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A group of unique directors and the essential works that you've got to see.

||| Rob Reiner |||
Rob Reiner

Son of comic genius Carl Reiner, Rob Reiner has picked up the family torch and directed some of the most memorable, quotable, and endearing comedies of the last two decades, and he’s no schmuck when it comes to dramas either.

This is a hilarious spoof filled with biting satire about a filmmaker making a documentary (or “rockumentary” if you will) about a once famous raucous British heavy metal band on a disastrous U.S concert tour, featuring the magnificent talents of co-stars/co-scripters Christopher Guest, Michael McKean and Harry Shearer. This granddaddy of the mocumentary speaks to the hard rockin’, air guitar playing 14-year-old boy in us all.

In this low-key sleeper hit based on a Stephen King story four young boys in 1959 Oregon set out on a camping trip in order to see a dead body one of them accidentally found. This is a loving memoir to a simpler time with an exceptionally talented young cast tentatively taking the steps on a road that leads to maturity.

Reiner turns a wry, even caustic, eye on men and women in friendship and in love, and that gray area in between. This is an engaging and smartly performed comedy about a pair of longtime platonic friends who turn a feud into a lasting friendship, determined not to let sex mess up a great relationship, until love threatens to ruin everything.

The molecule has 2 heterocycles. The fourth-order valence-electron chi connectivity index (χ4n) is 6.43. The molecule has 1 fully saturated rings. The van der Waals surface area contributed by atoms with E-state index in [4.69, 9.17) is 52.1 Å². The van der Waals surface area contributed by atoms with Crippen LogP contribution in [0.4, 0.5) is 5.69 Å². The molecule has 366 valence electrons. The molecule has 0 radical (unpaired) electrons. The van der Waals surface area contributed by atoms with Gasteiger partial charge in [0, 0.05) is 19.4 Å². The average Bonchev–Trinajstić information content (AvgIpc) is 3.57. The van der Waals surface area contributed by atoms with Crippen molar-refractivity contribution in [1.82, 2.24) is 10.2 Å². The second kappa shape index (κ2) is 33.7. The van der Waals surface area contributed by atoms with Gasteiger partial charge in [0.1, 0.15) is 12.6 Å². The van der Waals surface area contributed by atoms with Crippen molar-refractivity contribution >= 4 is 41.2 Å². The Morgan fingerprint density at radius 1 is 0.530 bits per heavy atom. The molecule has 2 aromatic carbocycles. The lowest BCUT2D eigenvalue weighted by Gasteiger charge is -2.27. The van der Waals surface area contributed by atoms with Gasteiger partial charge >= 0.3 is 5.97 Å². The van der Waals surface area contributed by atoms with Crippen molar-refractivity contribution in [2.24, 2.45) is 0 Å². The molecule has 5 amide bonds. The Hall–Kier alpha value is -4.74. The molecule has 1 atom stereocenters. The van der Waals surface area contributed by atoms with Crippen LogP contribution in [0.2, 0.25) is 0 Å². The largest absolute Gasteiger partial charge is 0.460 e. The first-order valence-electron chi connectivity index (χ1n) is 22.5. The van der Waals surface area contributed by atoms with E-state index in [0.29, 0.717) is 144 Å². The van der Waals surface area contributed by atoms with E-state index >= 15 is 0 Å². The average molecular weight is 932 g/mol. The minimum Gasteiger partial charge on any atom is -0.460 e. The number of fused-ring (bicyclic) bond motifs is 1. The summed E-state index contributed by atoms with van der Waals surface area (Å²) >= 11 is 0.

Recommended by CarrieSpecht

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Oscar Handicap 2014: Best Picture of the Year

By EdwardHavens

March 1st, 2014

We begin (or conclude, depending on how you go about perusing) our eleventh series of articles with the most important and prestigious award in all cinema.

Oscar Handicap 2014: Best Picture of the Year

We took a look many of the major categories over the past 35 ceremonies (for the films of 1979 through 2012), and found some surprising mathematical data, which may give some pause about who might win on Sunday night.

Please note: These are not predictions on how the awards will turn out. Like in baseball, there are always more stats that could delve deeper into any category (like how well Buster Posey hits with men in scoring position, with less than two outs, at AT&T Park, during day games, against left handers, on artificial turf, when the count is 3-1, etc.), but these numbers are meant to entertain and start some interesting discussions about the nominees.